- What the Hell, Hero?: After hearing Roland and Eddie's long tale in Song of Susannah, he has to deliver a couple of these to his best friend, Tower, who is still stubbornly railing against selling the lot, despite knowing the cosmic significance of the rose. Luckily, it finally works.
Elmer & Laurie Chambers
Elmer Chambers and Laurie Chambers
Appear in: The Waste Lands
Also Appear In: The Dark Tower (Laurie portrayed by Katheryn Winnick) | The Sailor (Comic)
Elmer and Laurie Chambers are Jake's neglectful and emotionally unavailable parents. Elmer is a ruthless corporate executive that works for a television network and Laurie is his unfaithful wife.
- Adaptational Heroism: Both Elmer and Laurie are given this treatment in the 2017 film. Elmer is portrayed as a firefighter that died heroically in the line of duty instead of a ruthless Corrupt Corporate Executive, and Laurie is portrayed as a fairly normal, loving and concerned mother, instead of the spacey and neglectful Idle Rich mother that she is in the books.
- Corrupt Corporate Executive: Elmer is a high-ranking executive at a television network that Jake simply calls "The Network", where he is often described as using less than moral and professional means to destroy the competition and make "The Kill".
- Parental Neglect: Both of them are neglectful towards Jake because of their incredibly self-obsessed personalities and seem to treat him as little more than an after-thought and a trophy to be paraded round, to the extent that Jake is actually closer to the housekeeper than he is to them. Elmer, in particular, spends very little time with his son, and when he does, constantly pressures him into getting the best grades and attending the most exclusive schools, purely to make him look better by extension. In The Waste Lands, when Jake leaves home on his mission to find a door back to Mid-World, he has a premonition of sorts that he's never going to see either of them again, and whilst he does love them, feels no real sadness at the thought. He later finds his Parental Substitute in Roland.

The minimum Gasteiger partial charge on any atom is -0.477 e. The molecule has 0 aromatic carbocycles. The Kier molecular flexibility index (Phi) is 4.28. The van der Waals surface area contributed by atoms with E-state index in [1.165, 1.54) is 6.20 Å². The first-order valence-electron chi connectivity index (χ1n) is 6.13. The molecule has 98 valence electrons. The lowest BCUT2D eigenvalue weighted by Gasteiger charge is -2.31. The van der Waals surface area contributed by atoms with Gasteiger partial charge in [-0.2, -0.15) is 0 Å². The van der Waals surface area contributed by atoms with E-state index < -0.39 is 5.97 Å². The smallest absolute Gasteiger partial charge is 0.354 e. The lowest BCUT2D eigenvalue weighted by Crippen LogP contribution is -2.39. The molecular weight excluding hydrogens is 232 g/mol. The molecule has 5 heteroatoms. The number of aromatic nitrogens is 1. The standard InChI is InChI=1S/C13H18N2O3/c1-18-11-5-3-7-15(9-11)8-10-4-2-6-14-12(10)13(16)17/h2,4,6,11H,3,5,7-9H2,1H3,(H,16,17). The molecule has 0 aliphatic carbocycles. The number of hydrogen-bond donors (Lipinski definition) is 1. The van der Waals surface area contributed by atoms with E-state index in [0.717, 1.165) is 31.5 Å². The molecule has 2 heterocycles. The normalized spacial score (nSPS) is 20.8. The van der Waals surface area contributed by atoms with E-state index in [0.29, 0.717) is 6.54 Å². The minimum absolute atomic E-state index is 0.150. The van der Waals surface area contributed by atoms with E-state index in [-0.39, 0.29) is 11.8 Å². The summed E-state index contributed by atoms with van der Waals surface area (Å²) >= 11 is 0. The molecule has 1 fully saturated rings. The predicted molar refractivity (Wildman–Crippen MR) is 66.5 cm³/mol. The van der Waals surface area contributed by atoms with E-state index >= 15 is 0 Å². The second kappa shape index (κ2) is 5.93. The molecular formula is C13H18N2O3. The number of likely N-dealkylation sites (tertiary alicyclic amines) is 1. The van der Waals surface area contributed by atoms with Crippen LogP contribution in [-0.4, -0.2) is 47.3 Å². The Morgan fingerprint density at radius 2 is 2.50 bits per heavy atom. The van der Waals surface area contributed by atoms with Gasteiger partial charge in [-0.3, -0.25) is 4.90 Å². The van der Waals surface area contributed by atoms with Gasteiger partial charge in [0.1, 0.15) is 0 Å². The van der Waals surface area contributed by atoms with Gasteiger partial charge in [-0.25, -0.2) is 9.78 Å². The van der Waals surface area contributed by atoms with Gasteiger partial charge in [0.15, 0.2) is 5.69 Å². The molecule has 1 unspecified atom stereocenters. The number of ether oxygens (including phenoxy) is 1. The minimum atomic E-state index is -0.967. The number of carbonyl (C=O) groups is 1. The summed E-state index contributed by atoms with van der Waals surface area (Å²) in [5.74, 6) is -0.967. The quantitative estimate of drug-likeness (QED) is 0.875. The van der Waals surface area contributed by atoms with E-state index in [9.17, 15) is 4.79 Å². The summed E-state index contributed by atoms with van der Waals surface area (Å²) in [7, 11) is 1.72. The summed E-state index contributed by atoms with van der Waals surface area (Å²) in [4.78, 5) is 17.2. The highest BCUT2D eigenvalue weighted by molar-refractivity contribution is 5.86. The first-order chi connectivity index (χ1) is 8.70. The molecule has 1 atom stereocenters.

- Your Cheating Heart: Laurie constantly cheats on Elmer with other men, at one point her masseuse, but he either doesn't know or simply doesn't care.
Also Known As: First Lord of Light, He of the White Horse and Unifying Sword, King Arthur, Warrior of the White, The Eld
Allegiance: The White
Appears in: The Fall of Gilead (Comic)
"And so there grew great tracts of wilderness; Wherein the beast was ever more and more; But man was less and less, till Arthur came."
- -Lord Tennyson
Arthur Eld is Mid-World's analogue of King Arthur and Roland's distant ancestor. It is said that over a thousand years after the great Cataclysm, Arthur, using guns foraged from the blue steel of the sword Excalibur, led the people of Mid-World to rise up and reclaim their societies from the demon Maerlyn and the creatures of the Prim. With the world at peace, Arthur Eld was crowned as the High King of All-World in the city of Gilead. The seventy years in which Arthur was High King of All-World is known as the Golden Age; this level of prosperity had never been seen before, and was never seen again after.